vpon all shippes of the see [= sea], and vpon euery thinge yt [= that] is glorious and pleasaunt to loke vpon.

Here the phrase "shippes of the see" is not translating a different version, but translating the Hebrew 'oniyyot tarshish "ships of Tarshish" following the interpretive tradition of the Targum and Greek.

Bible commentaries published before Smith dictated the BoMor refer to this interpretation of Tarshish. John Wesley, for example, comments on Isaiah 2:16 in his Explanatory Notes Upon the Old Testament published in 1765 (Bristol, England):

V. 16 Tarshish—The ships of the sea, as that word is used, Psal. xlviii. 7. whereby you fetched riches from the remote parts of the world.

Wesley's interpretation is reproduced in Matthew Poole's Annotations Upon the Holy Bible, published in 1801 (Edinburgh).

16 And upon all the ships of Tarshish r, and upon all pleasant pictures.

r The ships of the sea, as that word is used, Psal. xlviii. 7. whereby you fetched riches and precious things from the remote parts of the world.

William Lowth's Commentary Upon the Old and New Testaments: The Prophets, published in 1727 (London), specifically refers to the reading of the Septuagint:

... 'ships of Tarshish' signify in Scripture any trading or merchant ships. Accordingly, here the Septuagint render the words, 'ships of the sea,' as our old English translation does, Psal. xlviii 6.

The "old English translation" here appears to refer to Coverdale's Bible.

John Fawcett cites (with some paraphrase) Lowth's interpretation in his Devotional Family Bible, published in 1811 (London).

Ships of Tarshish signify, in scripture, any trading or merchant ships. The Septuagint translation is 'ships of the sea.'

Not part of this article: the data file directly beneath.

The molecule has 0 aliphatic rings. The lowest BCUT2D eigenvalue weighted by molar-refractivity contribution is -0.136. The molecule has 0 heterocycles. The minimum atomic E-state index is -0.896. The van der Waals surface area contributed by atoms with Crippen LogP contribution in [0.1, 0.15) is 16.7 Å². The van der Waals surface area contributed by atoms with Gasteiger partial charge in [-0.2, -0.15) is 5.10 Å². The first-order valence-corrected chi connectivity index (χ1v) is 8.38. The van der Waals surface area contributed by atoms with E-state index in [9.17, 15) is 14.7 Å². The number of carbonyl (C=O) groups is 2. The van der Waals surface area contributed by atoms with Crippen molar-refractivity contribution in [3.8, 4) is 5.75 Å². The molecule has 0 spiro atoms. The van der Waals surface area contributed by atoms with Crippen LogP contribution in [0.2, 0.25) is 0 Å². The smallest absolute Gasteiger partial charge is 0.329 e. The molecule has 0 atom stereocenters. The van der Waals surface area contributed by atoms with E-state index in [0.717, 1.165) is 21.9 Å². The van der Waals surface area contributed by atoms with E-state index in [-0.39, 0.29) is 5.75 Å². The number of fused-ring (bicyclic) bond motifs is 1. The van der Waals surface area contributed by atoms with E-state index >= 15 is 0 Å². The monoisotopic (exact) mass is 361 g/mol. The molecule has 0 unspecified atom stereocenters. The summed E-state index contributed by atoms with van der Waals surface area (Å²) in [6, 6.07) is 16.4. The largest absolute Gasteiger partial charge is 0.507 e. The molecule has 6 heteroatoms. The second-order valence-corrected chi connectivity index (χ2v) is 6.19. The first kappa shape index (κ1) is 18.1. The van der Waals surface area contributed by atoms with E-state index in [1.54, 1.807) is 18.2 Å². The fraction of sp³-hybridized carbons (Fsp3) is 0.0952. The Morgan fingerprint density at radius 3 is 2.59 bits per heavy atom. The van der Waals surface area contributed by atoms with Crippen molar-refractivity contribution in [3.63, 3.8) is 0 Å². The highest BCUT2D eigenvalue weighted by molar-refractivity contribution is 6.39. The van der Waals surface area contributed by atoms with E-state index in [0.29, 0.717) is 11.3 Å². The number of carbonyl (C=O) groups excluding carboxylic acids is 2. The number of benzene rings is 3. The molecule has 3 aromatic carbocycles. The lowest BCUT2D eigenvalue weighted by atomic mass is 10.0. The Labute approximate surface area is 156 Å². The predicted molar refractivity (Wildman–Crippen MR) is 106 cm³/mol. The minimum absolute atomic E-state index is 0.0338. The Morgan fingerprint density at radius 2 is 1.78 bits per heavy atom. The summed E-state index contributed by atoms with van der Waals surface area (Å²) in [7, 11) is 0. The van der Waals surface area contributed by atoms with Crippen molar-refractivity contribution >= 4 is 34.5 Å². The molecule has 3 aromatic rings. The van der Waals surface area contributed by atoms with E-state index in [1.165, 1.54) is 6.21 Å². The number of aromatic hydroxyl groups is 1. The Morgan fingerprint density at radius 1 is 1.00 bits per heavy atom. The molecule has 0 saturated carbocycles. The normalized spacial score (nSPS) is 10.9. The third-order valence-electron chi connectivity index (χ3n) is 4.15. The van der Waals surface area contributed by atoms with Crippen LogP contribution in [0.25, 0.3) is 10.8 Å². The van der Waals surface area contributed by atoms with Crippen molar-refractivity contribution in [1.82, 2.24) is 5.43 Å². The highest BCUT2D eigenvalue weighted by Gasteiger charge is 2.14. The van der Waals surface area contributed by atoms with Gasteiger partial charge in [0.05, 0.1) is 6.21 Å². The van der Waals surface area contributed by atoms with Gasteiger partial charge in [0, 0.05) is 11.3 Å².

The many pre-1829 editions of Thomas Scott's The Holy Bible Containing the Old and New Testaments (Philadelphia: 1810-12; New York: 1812-15; Boston: 1823-24, 1827) also cite Lowth's comment:

'Ships of Tarshish signify in scripture, any trading or merchant ships: accordingly here the Septuagint render the words "ships of the sea," as our old English translation does: Ps. xlviii. 7.' (Lowth.)

The appearance of this datum in so many printed sources indicates that it was not obscure, but relatively well-known. Joseph Smith could have learned about it from any one of these commentaries, or, as is far more likely, from sermons he heard or conversations he had on biblical subjects with those who might have known this particular Bible "fact." Smith may have come by this bit of information specifically via Methodist influence, since John Wesley's teachings provided the matrix for Methodism—a religion for which Smith had felt a passing affinity.

Corroboration of the secondary character and ultimately the origin of the BoMor's unique phrase in the 19th-century (CE) environment comes through an analysis of the poetic structure of the larger passage in which it is found (2 Ne. 12:12-16). The distinguishing feature of ancient Hebrew poetry, which is found in works such as the Psalms, Proverbs, Job, as well as in many of the prophetic works—including Isaiah—is parallelism. This is where a line immediately following another echoes or reflects in some way the thought of the previous line. Parallelistic lines most often occur in pairs. A couplet of this sort is called a bicolon. Sometimes three lines are parallel (a tricolon). Less frequently four or more lines are coordinated in this way. Each grouping of parallel lines is called a strophe. An example of a simple bicolon is found in Isaiah 40:31:

They shall run and not be weary,
          they shall walk and not faint.

"Running" is paralleled by "walking," "being weary" by "fainting," and "not" appears in both lines.

Isaiah 2:12-16 displays a neat poetic pattern in the Hebrew. Here is the Hebrew text (the Masoretic text; MT) with the KJV translation (words italicized in the KJV also have an asterisk [*] before them):

(A) ki yom l-yhwh tseva'ot For the day of the LORD of hosts *shall *be

(B) cal kol-ge'e waram upon every *one *that is proud and lofty,
  we-cal kol-nissa weshafel and upon every *one *that *is lifted up; and
          he shall be brought low:

(C) wecal kol-'arzei hallevanon and upon all the cedars of Lebanon,
  <haramim wehannissa'im> <*that *are high and lifted up,>
  wecal kol-'allonei habbashan and upon all the oaks of Bashan,

(D) wecal kol-heharim haramim and upon all the high mountains,
  wecal kol-haggevacot hannissa'ot and upon all the hills *that *are lifted up,

(E) wecal kol-migdal gavoah and upon every high tower,